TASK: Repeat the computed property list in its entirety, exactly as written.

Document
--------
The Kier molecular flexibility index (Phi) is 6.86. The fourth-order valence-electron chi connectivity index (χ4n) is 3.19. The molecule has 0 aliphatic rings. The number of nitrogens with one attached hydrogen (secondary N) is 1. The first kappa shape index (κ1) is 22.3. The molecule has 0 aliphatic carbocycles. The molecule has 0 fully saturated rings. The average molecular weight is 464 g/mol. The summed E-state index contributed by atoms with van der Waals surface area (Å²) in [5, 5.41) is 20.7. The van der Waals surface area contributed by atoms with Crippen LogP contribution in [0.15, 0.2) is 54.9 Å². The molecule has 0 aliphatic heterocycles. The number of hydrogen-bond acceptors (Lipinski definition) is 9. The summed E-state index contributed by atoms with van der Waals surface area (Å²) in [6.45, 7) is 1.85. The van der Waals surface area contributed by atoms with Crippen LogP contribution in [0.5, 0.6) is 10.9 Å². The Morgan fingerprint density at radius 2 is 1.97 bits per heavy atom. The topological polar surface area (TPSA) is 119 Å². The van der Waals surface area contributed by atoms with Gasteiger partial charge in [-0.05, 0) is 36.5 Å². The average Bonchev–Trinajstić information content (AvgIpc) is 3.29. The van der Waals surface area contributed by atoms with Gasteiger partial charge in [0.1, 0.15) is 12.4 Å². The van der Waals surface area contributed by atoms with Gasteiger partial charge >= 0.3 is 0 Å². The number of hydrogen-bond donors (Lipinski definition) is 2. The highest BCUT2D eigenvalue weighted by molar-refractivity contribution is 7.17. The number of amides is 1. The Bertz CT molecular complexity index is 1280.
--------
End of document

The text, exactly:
The Kier molecular flexibility index (Phi) is 6.86. The fourth-order valence-electron chi connectivity index (χ4n) is 3.19. The molecule has 0 aliphatic rings. The number of nitrogens with one attached hydrogen (secondary N) is 1. The first kappa shape index (κ1) is 22.3. The molecule has 0 aliphatic carbocycles. The molecule has 0 fully saturated rings. The average molecular weight is 464 g/mol. The summed E-state index contributed by atoms with van der Waals surface area (Å²) in [5, 5.41) is 20.7. The van der Waals surface area contributed by atoms with Crippen LogP contribution in [0.15, 0.2) is 54.9 Å². The molecule has 0 aliphatic heterocycles. The number of hydrogen-bond acceptors (Lipinski definition) is 9. The summed E-state index contributed by atoms with van der Waals surface area (Å²) in [6.45, 7) is 1.85. The van der Waals surface area contributed by atoms with Crippen LogP contribution in [0.5, 0.6) is 10.9 Å². The Morgan fingerprint density at radius 2 is 1.97 bits per heavy atom. The topological polar surface area (TPSA) is 119 Å². The van der Waals surface area contributed by atoms with Gasteiger partial charge in [-0.05, 0) is 36.5 Å². The average Bonchev–Trinajstić information content (AvgIpc) is 3.29. The van der Waals surface area contributed by atoms with Gasteiger partial charge in [0.1, 0.15) is 12.4 Å². The van der Waals surface area contributed by atoms with Gasteiger partial charge >= 0.3 is 0 Å². The number of hydrogen-bond donors (Lipinski definition) is 2. The highest BCUT2D eigenvalue weighted by molar-refractivity contribution is 7.17. The number of amides is 1. The Bertz CT molecular complexity index is 1280.